Nwabuisi v. Holder et al
MEMORANDUM OPINION. Signed by Judge Madeline Hughes Haikala on 10/28/2014. (AVC)
2014 Oct-28 AM 11:04
U.S. DISTRICT COURT
N.D. OF ALABAMA
UNITED STATES DISTRICT COURT
FOR THE NORTHERN DISTRICT OF ALABAMA
RICHARD N. NWABUISI,
ERIC H. HOLDER, Attorney
General of the United States, et al.,
Case No.: 4:14-cv-01177-MHH-HGD
Richard N. Nwabuisi has filed a petition for writ of habeas corpus pursuant
to 28 U.S.C. § 2241. He asks the Court to release him under supervision pending
his deportation to Nigeria. The magistrate judge has recommended that the Court
deny Mr. Nwabuisi’s petition. (Doc. 10). Mr. Nwabuisi has objected to the
recommendation. (Docs. 11, 13). For the reasons stated below, the Court adopts
in part the magistrate judge’s report, accepts his recommendation, and denies Mr.
Nwabuisi’s petition for writ of habeas corpus.
STANDARD OF REVIEW
The Court must “make a de novo determination of those portions of the
report or specified proposed findings or recommendations to which objection is
28 U.S.C. § 636(b)(1).
This means the Court must “give fresh
consideration to those issues to which specific objection has been made.” Jeffrey
S. by Ernest S. v. State Bd. Of Educ. Of State of Ga., 896 F.2d 507, 512 (11th Cir.
1990) (quoting H.R. Rep. No. 94-1609, reprinted in 1976 U.S.C.C.A.N. 6162,
6163). The portions of the report and recommendation to which the petitioner has
not objected are reviewed for clear error. Macort v. Prem, Inc., 208 Fed. Appx.
781, 784 (11th Cir. 2006). The Court “may accept, reject, or modify, in whole or
part, the findings or recommendations made by the magistrate judge.” 28 U.S.C. §
Mr. Nwabuisi objects to three points in the magistrate judge’s report. First,
he asserts that he was not convicted of a crime in Frederick, Maryland on March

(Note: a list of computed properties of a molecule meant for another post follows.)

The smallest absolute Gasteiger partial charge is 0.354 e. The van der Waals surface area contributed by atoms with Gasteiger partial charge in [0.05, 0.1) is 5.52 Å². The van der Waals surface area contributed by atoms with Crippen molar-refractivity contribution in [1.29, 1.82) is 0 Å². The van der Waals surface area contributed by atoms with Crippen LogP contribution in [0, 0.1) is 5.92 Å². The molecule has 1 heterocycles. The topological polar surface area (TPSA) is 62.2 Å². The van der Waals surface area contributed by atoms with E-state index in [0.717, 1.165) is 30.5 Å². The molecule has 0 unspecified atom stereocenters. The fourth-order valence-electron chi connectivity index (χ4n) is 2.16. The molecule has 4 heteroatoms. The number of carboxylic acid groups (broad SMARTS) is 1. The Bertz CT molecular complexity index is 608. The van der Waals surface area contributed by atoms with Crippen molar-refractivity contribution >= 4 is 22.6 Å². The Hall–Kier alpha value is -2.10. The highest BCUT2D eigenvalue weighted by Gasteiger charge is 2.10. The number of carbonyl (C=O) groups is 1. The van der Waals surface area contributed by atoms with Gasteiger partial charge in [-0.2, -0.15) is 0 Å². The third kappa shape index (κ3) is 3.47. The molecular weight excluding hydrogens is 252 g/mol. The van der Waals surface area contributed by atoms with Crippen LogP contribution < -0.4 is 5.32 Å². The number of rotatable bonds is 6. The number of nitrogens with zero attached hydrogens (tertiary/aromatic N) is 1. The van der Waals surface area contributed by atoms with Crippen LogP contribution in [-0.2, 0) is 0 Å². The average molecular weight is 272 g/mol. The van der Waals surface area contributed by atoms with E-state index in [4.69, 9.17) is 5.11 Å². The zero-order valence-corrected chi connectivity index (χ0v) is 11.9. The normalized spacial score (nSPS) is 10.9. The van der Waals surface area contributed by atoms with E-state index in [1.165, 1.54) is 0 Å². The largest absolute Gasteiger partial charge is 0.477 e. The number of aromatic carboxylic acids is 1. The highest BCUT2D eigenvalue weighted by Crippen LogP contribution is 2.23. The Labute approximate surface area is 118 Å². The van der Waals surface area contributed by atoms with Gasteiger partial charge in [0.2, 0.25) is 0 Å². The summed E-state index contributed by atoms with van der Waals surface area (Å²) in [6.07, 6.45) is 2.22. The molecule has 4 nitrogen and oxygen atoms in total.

12, 1997. Next, he argues that he was not informed of a telephone interview with
the Nigerian Consulate on September 13, 2013.
Lastly, he contends that his
signature was forged on the Emergency Travel Certificate issued by the Nigerian
Consulate. (Doc. 13, ¶¶ 1–4). The Court addresses these objections in turn.
The Alleged Conviction of March 12, 1997.
Mr. Nwabuisi first objects to lines 12–16 of page 2 of the magistrate judge’s
report, which state that Mr. Nwabuisi was convicted of a credit card offense in
Frederick, Maryland on March 12, 1997. (Doc. 13, ¶ 1). Respondents, in their
August 15, 2014 notice, state that ICE Assistant Field Office Director Gerald
Smith “is unable to confirm the conviction.” (Doc. 12, p. 2). Respondents further
state that “[b]ecause Petitioner contests this conviction and ICE cannot substantiate
it, ICE has removed the reference from the Amended Declaration” of ICE director
Smith. (Id.; see also Doc. 12-1).
Because ICE is unable to substantiate the alleged March 12, 1997
conviction, the Court declines to adopt page 2, lines 12–16 of the magistrate
judge’s report. The Department of Homeland Security removal order does not
reference the 1997 conviction. The order is based upon two convictions in New
York on May 26, 2010. (Doc. 11, p. 25). 1 Therefore, the removal of the 1997
conviction from the report does not alter the magistrate judge’s legal analysis.
The September 13, 2013 Telephone Interview.
Mr. Nwabuisi objects to the statement at the bottom of page 3 of the report
that Mr. Nwabuisi was informed that the interviewer from the Nigerian Embassy
was ready to speak with him on September 13, 2013. (Doc. 13, ¶ 2). Mr.
Nwabuisi contends that although ICE agent David Talbott sent a message
requesting his attention on September 13, 2013, Mr. Nwabuisi did not know why
agent Talbott requested his attention.
Mr. Nwabuisi asserts that on
September 13, 2014, a corrections officer merely informed him “that ICE want[ed]
The Court offers no view as to whether the remaining convictions qualify as crimes involving
moral turpitude not arising out of a single scheme of criminal misconduct because the Court does
not have jurisdiction to review the removal order. See 8 U.S.C. § 1252(a)(2)(C).
his presence at their office.” (Doc. 9, p. 3). In response, Mr. Nwabuisi “informed
the officer that he needed some time to get himself together, as he had just woken
up and felt a bit tired and under the weather.” (Id.).
In support of the proposition that Mr. Nwabuisi did not know about the
telephone interview, he points to correspondence between agent Talbott and